Rate of Deflection (RoD): At the heart of our new tests is a metric we refer to as the Rate of Deflection or RoD. This number is the ratio of the amount a particular fishing pole bends divided by a pre-determined load, and is not meant as a stand alone metric, but rather, it is intended for use in comparison with other rods sharing similar lure weight ratings. We first, incline the test rod at a fixed angle to mimic how it would be held while fishing. We then mount a reel, line the rod, lock down the drag, and apply the pre-determined amount of pressure to the end of the line and take our measurements. In the case of our MgAPSMH66, we measured twenty-six (26) inches of deflection with sixteen (16) ounces of pressure for a RoD of 1.6. Our baseline test rod, the MBR783C GLX measured twenty-eight (28) inces of deflection with this same amount of pressure for a RoD of 1.8. So, the bottom line here is the lower the number, the more powerful the blank. As we can see in the table above, the MgAPSMH66 actually tested out to be slightly more powerful than our MBR783C GLX.

The taper of our MgAPSMH66

Action: One of the more obscure rod ratings for many consumers is the notion that rods have an action of fast, moderate, slow, etc.. Many confuse this rating with that of Power. Simply stated, a rod's action is used to describe how far down the rod will bend at the tip before you reach its backbone. The less bend, the "faster" the tip. We found it interesting that while our MgAPSMH66 had a RoD measurement less than that of the MBR783C GLX indicating the blank is slightly stiffer or less flexible, the MBR783C GLX actually had about half an inch less tip than that of the MgAPSMH66. This means the MBR783C GLX has a slightly faster taper but both blanks, when run through our actual calculation, featured tips that bent down in the range of 25% of the rod's overall length. This is right on the fence with the general definition between a fast and extra-fast action rod so both are consistently rated.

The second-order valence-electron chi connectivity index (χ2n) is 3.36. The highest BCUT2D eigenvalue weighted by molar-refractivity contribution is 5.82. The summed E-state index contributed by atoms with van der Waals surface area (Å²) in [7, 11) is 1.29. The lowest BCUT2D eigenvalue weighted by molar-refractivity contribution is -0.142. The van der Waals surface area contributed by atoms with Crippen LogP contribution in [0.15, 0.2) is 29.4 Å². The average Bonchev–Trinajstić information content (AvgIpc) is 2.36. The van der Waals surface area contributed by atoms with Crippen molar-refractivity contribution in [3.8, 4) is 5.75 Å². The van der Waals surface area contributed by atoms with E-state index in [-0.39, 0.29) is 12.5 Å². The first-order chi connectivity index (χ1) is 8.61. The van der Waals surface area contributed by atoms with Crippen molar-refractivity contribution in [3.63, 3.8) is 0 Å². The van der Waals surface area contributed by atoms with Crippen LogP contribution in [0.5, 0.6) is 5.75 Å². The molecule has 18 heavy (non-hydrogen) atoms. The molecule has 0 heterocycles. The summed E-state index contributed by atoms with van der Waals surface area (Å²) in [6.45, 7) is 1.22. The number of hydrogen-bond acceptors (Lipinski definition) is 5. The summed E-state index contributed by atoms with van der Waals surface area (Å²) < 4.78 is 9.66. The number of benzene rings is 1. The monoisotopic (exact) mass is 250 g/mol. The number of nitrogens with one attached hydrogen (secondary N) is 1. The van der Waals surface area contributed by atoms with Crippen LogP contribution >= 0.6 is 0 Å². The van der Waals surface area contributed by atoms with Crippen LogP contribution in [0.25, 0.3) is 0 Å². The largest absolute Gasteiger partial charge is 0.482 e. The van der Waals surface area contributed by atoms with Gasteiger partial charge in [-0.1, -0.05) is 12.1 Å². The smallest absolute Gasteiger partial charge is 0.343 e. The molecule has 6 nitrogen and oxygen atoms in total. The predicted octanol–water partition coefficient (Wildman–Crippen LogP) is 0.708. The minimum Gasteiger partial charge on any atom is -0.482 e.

The tip action of our MgAPSMH66


Line Slap: We hear a lot of chatter regarding the number of guides on a rod, their placement, spacing standards, etc.. As fisherman, what's important to us, obviously, is performance. This is why we present to you our field tests with every product. However, an interesting metric with regards to guide placement on casting rods with a conventional wrap (guides up), is at what amount of pressure do we experience the touching of line to blank? This is of concern because the friction caused by this phenomenon must undoubtedly affect the longevity of the blank. The height and spacing of the guides on a rod can help alleviate this occurrence, but given the design of rods wrapped in this manner, it is an inevitable event. How then, did our two rods perform? Surprisingly, given our MgAPSMH66 has one less guide than our MBR783C GLX, it took much more pressure to induce line slap on this rod than it did with the Loomis. In fact, it took surprisingly little pressure for the GLX to experience line slap.


It took 1lb 4oz of pressure to induce line slap on our MgAPSMH66